White Mold

What is white mold? White mold is a fungal disease that affects a variety of plants, such as beans, peas, lettuce, and members of the cabbage family.

Symptoms appear on blossoms, stems, leaves, and pods that have water-soaked spots. Leaves will wilt, yellow, and die; pods may rot.

How to identify White Mold

White mold symptoms vary depending on the environment and type of plant, but here are some common ones:

  • Wilting of individual stems
  • Infected stems may appear to have tan to dark brown lesions on them. From these lesions, a dense, cotton-like growth will form under conditions of high humidity.

How to Control White Mold

  • As soon as you notice any diseased plants, destroy them immediately.
  • If your soil is infected, remove as much of it as you can and replace it with clean soil.
  • You can use a barrier, such as plastic or mulch, to cover the infected ground to prevent the spread of the disease.

Prevention

  • Be sure to use well-drained soil and space your plants properly to avoid crowding. Also, remember to avoid areas with poor air circulation.
  • When watering your plants, try not to water the tops of them. Or water the plants early in the day so they have the chance to dry before nightfall.
  • You can also spray your plants with an approved fungicide to help prevent infection. Spray the plants right before they bud, then spray again a week later.
  • Control your weeds. Weeds can host this disease and spread it to your plants.
  • If possible, remove all crop residue after harvesting. If residue is left, this disease may develop in it. White mold spores are long-lasting, so they will survive the winter if given the chance.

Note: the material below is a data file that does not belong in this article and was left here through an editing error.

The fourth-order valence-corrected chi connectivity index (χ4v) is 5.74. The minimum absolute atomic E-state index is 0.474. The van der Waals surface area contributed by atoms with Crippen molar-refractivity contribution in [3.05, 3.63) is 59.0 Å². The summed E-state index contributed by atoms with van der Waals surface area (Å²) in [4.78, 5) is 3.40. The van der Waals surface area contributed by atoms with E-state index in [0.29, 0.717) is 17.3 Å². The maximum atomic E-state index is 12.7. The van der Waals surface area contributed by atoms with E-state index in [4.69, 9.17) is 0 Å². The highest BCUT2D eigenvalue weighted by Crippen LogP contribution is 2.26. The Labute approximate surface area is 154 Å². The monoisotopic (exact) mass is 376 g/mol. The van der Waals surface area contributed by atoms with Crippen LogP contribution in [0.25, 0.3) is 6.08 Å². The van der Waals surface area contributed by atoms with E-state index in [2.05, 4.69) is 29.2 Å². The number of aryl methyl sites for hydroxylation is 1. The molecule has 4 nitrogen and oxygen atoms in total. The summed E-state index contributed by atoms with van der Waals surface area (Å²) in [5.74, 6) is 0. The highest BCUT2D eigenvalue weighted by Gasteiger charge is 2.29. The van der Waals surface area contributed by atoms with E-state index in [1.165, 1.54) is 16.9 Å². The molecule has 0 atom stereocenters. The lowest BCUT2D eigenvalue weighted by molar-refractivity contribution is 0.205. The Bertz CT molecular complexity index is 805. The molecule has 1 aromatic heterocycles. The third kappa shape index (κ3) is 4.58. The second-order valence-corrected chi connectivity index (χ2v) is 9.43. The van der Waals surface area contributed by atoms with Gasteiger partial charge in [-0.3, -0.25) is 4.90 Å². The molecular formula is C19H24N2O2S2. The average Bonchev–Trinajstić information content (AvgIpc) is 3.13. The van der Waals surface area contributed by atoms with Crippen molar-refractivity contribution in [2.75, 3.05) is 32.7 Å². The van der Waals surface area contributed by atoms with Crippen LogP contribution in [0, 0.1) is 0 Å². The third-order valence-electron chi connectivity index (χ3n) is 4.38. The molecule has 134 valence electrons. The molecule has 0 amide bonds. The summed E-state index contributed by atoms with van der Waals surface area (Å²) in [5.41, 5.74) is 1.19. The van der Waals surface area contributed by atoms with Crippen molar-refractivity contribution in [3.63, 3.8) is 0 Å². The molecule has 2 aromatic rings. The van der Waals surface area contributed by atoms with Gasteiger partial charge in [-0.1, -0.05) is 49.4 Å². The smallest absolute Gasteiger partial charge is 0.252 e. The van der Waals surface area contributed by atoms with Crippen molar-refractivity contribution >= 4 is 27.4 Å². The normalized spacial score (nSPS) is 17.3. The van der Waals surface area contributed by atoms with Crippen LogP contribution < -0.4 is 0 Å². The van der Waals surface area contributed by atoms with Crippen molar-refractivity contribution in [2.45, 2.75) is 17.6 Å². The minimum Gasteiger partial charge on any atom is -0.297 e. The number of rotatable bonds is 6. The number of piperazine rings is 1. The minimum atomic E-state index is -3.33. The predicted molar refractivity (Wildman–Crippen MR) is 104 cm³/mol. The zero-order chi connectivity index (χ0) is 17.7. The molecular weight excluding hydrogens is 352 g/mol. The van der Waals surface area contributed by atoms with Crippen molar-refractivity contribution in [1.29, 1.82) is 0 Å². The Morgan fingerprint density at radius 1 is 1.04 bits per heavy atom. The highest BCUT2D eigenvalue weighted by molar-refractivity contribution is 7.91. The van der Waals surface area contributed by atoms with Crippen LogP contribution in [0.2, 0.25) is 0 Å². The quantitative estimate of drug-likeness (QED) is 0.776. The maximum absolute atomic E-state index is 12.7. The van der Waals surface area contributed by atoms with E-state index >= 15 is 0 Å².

Comments

can you eat the veggies after

By P.J.

can you eat the veggies after you remove the mold from the plants ?

Hi, P.J.: Excellent question!

By Almanac Staff

Hi, P.J.: Excellent question! From a technical standpoint, the answer is yes. Assuming that you mean a leafy veggie, and not something that you would peel or de-pod anyway, it is indeed possible to wash them thoroughly enough to eat (say, with a very weak bleach solution, then assiduous rinsings), especially since some might end up being boiled anyway. From a practical and 100% safety standpoint, though, we wouldn't do it.

I can see there are white

By Lea Schatkowsky

I can see there are white powdery spots on some of the leaves of my yellow
zucchini. Do I have to remove and destroy the plant or will spraying these leaves with a fungicide help save the spread?

Hi, Lea: Meet powdery mildew.

By Almanac Staff

Hi, Lea: Meet powdery mildew. Before doing anything drastic, just try washing it off with a water spray. (Some folks say plus milk, and/or plus baking soda, etc.; we say keep it simple, at least to start.) Do it in the morning so that the leaves have time to dry out before the humid part of the day, humidity being the main culprit, not water itself.

hello, your site and info has

By tanya parker

hello, your site and info has been super helpful to me. I am growing quite a few things from seed right now inside and everything seems to be going great, only problem is white mold in some soil and on the containers I'm growing them in. Its not on the actual sprouts though. Any idea what I can do or if I leave it will it ruin all my plants? I'm growing veggies, fruit and herbs. Like I said though, they seem to be growing like crazy.